Picture the Renaissance Toddler. She can draw brilliantly, play piano beautifully, write poetry, built architecturally block towers, sing like a bird, recite Shakespeare, and know the name of every flower in the garden. When parents are pregnant—or adopting, or IVFing—it’s only natural to fantasize about their baby growing into a little Leonardo or Leonarda Da Vinci. Rest assured, approximately one couple out of three billion, every five hundred years, will get what they wished for.
The rest of us, however, will have to settle for a little bit less, nervously so. Although most of us brag from birth about our children’s achievements (“she found her toe at only six weeks!”), we’re also on the lookout for intellectual shortcomings. A kid isn’t reading Harry Potter by age 6? He can’t count by twos to one hundred by age 5? “Every parent worries that there’s something wrong with her child,” says Thomas Armstrong, Ph.D., a psychologist and author of Awakening Your Child’s Natural Genius and In Their Own Way, among others. “The focus is on what the child isn’t doing—in terms of standard academics—instead of parents watching to see what the child does right.”
Forgive parents our pride; we can’t help but rush to quantify our children’s intellects. It’s so important, after all. SATs. College admission. Their whole future depends on how well they perform in school. We search for signs of genius every time a kid reaches for a book, puzzle or game. Early on, we read to them, show flash cards, try to lay the groundword, hope something useful will soak into their infant brains. The intention is honorable. But parents’ efforts to push the standard academic agenda ignores the kids’ potentially deeper, innate intellectual gifts. Parents shouldn’t be asking “How smart is my child?” but rather “How is my child smart?”
“A lot of parents typically think there are two ways to be smart: reading and math,” says Laura Kennedy, elementary school director at the Community School in Sun Valley, Idaho. “But there are many ways to be smart. If you’re a good athlete, you’re smart. If you’re a so-called social butterfly, you’re smart.” You might not be aware (I wasn’t until I started researching this article) that there are, actually, EIGHT ways to be smart (possibly nine; jury still out on “existential”), as defined by Harvard University psychologist and professor of education Howard Gardner in his groundbreaking book and/or theory Multiple Intelligences (henceforth referred to as MI). Each of the eight types is distinct. Most of us have a dollop of each, with one or two dominating.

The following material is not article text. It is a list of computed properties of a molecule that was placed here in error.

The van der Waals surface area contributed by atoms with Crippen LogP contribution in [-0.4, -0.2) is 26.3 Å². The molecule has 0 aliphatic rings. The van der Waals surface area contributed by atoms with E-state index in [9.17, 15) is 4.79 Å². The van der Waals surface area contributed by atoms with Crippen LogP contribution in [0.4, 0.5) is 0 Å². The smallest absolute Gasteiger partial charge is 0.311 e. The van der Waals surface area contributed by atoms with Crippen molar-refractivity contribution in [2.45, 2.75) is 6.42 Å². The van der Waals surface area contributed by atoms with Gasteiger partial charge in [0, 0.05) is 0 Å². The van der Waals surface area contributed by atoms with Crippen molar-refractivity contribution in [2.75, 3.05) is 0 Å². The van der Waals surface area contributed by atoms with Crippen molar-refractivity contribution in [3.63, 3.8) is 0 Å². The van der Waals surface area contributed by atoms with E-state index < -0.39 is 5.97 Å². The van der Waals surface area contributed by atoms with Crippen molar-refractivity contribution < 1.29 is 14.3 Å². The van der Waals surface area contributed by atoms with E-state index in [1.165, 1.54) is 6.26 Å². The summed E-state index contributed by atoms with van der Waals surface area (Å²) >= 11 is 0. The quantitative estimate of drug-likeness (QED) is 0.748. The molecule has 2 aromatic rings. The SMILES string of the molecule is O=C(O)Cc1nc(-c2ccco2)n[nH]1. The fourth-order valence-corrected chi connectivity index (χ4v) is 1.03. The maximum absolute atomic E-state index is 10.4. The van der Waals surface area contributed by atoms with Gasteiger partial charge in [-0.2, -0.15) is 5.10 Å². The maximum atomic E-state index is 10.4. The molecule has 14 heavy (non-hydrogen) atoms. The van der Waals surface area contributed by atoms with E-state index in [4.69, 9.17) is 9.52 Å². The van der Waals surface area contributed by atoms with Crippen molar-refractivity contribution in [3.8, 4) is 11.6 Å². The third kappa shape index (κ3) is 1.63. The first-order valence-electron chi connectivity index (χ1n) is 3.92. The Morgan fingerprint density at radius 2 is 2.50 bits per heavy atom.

Although, inarguably, some types of intelligence might be more useful in a classroom than others, “Parents should realized the value of each type, and be open to seeing it in their children,” says Armstrong. “Think in terms of gifts, not trouble areas. Fixating on words and numbers limits the vast range of what we recognize as intellectual behavior.” (For the record, intellectual behavior as such is the ability to solve problems, and produce objects or ideas of value.) Without further ado, prepare to open your mind and see a spectrum of smarts, a wide world of wisdom. To wit, the eight types of intelligence are:
1. Verbal or Linguistic. In a word, words. Children with this type love reading, writing, word play, books, stories, letter games, talking, debating. Picture a pintsize T.S. Eliot.
2. Mathematical or Logical. Go figure, numbers. As you might expect, kids here excel at math, pattern recognition (2, 4, 6, 8), reasoning (if a + b = c, does c – b = a?). Think of an eensy Einstein.
3. Spatial. Imagine, pictures. The visually atuned kid loves to draw and paint. They obsess over building towers, think in three dimensions, are fascinated by maps, charts, coloring books, mazes. A future Frank Lloyd Wright.
4. Kinesthetic or Bodily. Contrary to the popular misconception, jocks are not dumb. They have body smarts. Kinesthetic types are athletic, express themselves with movement (tiny dancers), dig play-acting, prefer toys with moving parts and think better on their feet, literally. A mini Michael Jordan.
5. Musical. Kids with resounding musical intelligence hear tunes everywhere, recognize notes, pick up melodies, hum and sing constantly, are drawn to music, learn via song, communicate with music, like Mozart.
6. Interpersonal. These are kids who work and play well with others. They are born communicators, comfortble in groups. They’re leaders, sensitive to others, grasp social dynamics, are often back-handedly complimented as “social butterflies.” Hello, Oprah Whitney.
7. Intrapersonal. The self-knowledge type, for kids who are reflective, introspective, spend lots of time alone, ask questions about themselves, make observations about themselves. A potential Plato.
8. Naturalistic. Possessing not only a love of the great outdoors, little botanists are classifiers, experimenters. They observe and study, run tests, make lists, such as (1) Charles Darwin, (2) Jacque Cousteau, (3) Louis Pasteur.